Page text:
Georgian brings dream of cheap hydrogen closer

Robert Dopp today announced a breakthrough electrolyzer that can produce hydrogen at less than the current cost of gasoline.

Robert Dopp (right), a Marietta, Georgia researcher profiled here at SmartPlanet last fall , today announced a breakthrough electrolyzer that can produce hydrogen at less than the current cost of gasoline.

Dopp's GridShift Inc is now backed by Sun Microsystems co-founder Vinod Khosla's  Khosla Ventures, He told SmartPlanet his unit can produce hydrogen for $2.51 per kilogram, using catalysts that cost just $58 per ounce. Most current units use platinum ,which costs $1,700 per ounce.

Dopp told SmartPlanet he was contacted by Khosla, who saw a white paper we linked to in our story, about a year before that article appeared in November. I was unable to interview Dopp at that time because he was in stealth mode, and instead linked to publicly-available information, including his Web site.

Unlike General Electric, which won a Popular Mechanics award for its 2006 electrolyzer design based on a technique called "sputtering," Dopp says he has patented an electrochemical process to completely coat his highly porous electrodes with catalyst on all internal surfaces.

This allows hydrogen to be produced throughout the depth of the electrode, increasing efficiency and dropping production costs dramatically. For technical details, a whitepaper has been published at the Grid Shift Web site.

"That was the first step in getting the efficiency," he told me. He's now working on an alkaline fuel cell using the new electrodes, which will be followed by a complete hydrogen flow cell.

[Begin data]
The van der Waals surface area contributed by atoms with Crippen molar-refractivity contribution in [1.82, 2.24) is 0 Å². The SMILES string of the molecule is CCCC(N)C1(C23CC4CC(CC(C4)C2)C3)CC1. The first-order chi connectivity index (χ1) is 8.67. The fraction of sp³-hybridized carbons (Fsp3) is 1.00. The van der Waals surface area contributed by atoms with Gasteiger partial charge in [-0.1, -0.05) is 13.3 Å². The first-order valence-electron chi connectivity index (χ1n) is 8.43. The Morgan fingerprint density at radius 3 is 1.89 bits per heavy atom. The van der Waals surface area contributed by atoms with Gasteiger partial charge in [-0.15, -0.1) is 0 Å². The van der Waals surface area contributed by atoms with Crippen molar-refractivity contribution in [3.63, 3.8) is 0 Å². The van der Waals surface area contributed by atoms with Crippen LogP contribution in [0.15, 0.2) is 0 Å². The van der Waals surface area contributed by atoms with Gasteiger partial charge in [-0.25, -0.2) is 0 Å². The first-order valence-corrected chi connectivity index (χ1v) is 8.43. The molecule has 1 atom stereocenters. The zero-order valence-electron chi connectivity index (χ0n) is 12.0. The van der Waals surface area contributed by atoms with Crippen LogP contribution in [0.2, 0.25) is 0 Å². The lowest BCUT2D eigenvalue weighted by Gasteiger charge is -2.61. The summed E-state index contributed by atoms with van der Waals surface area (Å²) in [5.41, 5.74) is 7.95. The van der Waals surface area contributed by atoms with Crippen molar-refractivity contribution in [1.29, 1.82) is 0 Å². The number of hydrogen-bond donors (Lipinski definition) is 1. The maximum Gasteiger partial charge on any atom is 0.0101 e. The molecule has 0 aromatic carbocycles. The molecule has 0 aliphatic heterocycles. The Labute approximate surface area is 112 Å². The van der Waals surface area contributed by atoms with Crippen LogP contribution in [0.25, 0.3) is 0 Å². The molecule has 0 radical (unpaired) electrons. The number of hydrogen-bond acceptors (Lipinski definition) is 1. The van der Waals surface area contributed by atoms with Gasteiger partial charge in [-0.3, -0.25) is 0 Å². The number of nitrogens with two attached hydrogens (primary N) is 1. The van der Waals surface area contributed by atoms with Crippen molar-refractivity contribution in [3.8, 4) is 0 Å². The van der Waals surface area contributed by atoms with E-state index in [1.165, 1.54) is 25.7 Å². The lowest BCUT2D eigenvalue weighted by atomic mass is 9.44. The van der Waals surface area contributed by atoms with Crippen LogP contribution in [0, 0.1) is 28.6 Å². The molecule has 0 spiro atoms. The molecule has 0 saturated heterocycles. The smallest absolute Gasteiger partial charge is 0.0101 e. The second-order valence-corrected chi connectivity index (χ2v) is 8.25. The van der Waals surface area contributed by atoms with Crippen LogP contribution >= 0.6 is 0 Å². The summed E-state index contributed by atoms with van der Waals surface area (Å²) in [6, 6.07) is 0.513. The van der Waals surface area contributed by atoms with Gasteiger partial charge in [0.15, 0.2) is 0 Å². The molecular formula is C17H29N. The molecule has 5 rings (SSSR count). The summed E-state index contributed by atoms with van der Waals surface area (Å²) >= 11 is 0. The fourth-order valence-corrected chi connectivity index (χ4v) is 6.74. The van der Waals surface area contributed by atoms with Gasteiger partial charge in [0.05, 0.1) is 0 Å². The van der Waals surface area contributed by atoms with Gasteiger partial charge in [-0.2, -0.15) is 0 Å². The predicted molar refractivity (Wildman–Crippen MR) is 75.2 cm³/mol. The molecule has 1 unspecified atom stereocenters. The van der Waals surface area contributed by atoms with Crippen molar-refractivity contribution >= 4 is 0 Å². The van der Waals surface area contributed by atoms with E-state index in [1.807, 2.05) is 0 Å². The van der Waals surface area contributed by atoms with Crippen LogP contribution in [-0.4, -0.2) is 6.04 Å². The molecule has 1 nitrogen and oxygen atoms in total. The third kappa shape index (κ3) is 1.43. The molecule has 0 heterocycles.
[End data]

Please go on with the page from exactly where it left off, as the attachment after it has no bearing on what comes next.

"The hardest part was the electrolyzer because it included the electrode coating process that will be used for the other segments of the project."

Dopp has been working in this area all his life, having helped develop the zinc-air hearing aid battery during an 18 year career at Rayovac and acting as director of research for Electric Fuel Corp. before opening his own small lab in 2002. He has 37 issued patents and 18 more filed.

Khosla is a computer industry legend. He ran Sun until becoming a venture capitalist in 1983, and left Kleiner Perkins to open his own shop in 2006.

The implications of the work are enormous. Right now hydrogen is mainly produced with natural gas, meaning "green" fuel isn't very green at all. India must also import petroleum to make ammonia for fertilizer.

Dopp hopes that, with a strategic partner’s help, which they are now seeking, GridShift can build units that could produce the raw material for ammonia, in India, using wind power and water.

He also foresees American consumers owning their own hydrogen generators the size of an office refrigerator. "Hydrogen is difficult to pipe or truck. The practical solution is to produce it at home."

Dopp will discuss his patented technology with executives from other Khosla Ventures portfolio companies later this year at an annual conference the venture capitalist sponsors.

"Mr. Khosla has given us some guidance on the science, but mostly he has let us run with the ball," Dopp concluded. "He's an amazingly positive fellow."

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